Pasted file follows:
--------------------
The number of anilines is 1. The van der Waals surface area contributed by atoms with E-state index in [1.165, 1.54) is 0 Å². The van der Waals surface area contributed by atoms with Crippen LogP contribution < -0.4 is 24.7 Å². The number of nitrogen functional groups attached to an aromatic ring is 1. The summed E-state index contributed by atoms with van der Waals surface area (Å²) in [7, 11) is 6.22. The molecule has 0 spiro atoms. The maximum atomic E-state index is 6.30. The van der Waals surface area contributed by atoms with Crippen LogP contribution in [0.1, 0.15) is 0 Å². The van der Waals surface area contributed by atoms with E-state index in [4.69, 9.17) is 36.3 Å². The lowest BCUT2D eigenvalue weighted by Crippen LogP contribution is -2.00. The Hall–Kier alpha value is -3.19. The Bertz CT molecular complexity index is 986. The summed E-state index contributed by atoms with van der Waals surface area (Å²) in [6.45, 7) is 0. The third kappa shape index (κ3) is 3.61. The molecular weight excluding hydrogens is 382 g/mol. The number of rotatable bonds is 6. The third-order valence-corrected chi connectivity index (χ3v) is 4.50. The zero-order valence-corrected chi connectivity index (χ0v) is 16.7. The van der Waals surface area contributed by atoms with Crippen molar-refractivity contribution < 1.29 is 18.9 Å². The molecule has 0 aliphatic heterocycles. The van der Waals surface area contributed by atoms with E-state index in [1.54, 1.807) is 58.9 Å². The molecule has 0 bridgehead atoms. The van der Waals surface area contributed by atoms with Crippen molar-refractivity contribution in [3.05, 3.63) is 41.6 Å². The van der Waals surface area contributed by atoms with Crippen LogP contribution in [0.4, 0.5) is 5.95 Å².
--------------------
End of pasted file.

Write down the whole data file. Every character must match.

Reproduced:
The number of anilines is 1. The van der Waals surface area contributed by atoms with E-state index in [1.165, 1.54) is 0 Å². The van der Waals surface area contributed by atoms with Crippen LogP contribution < -0.4 is 24.7 Å². The number of nitrogen functional groups attached to an aromatic ring is 1. The summed E-state index contributed by atoms with van der Waals surface area (Å²) in [7, 11) is 6.22. The molecule has 0 spiro atoms. The maximum atomic E-state index is 6.30. The van der Waals surface area contributed by atoms with Crippen LogP contribution in [0.1, 0.15) is 0 Å². The van der Waals surface area contributed by atoms with E-state index in [4.69, 9.17) is 36.3 Å². The lowest BCUT2D eigenvalue weighted by Crippen LogP contribution is -2.00. The Hall–Kier alpha value is -3.19. The Bertz CT molecular complexity index is 986. The summed E-state index contributed by atoms with van der Waals surface area (Å²) in [6.45, 7) is 0. The third kappa shape index (κ3) is 3.61. The molecular weight excluding hydrogens is 382 g/mol. The number of rotatable bonds is 6. The third-order valence-corrected chi connectivity index (χ3v) is 4.50. The zero-order valence-corrected chi connectivity index (χ0v) is 16.7. The van der Waals surface area contributed by atoms with Crippen molar-refractivity contribution < 1.29 is 18.9 Å². The molecule has 0 aliphatic heterocycles. The van der Waals surface area contributed by atoms with E-state index in [1.54, 1.807) is 58.9 Å². The molecule has 0 bridgehead atoms. The van der Waals surface area contributed by atoms with Crippen molar-refractivity contribution in [3.05, 3.63) is 41.6 Å². The van der Waals surface area contributed by atoms with Crippen LogP contribution in [0.4, 0.5) is 5.95 Å².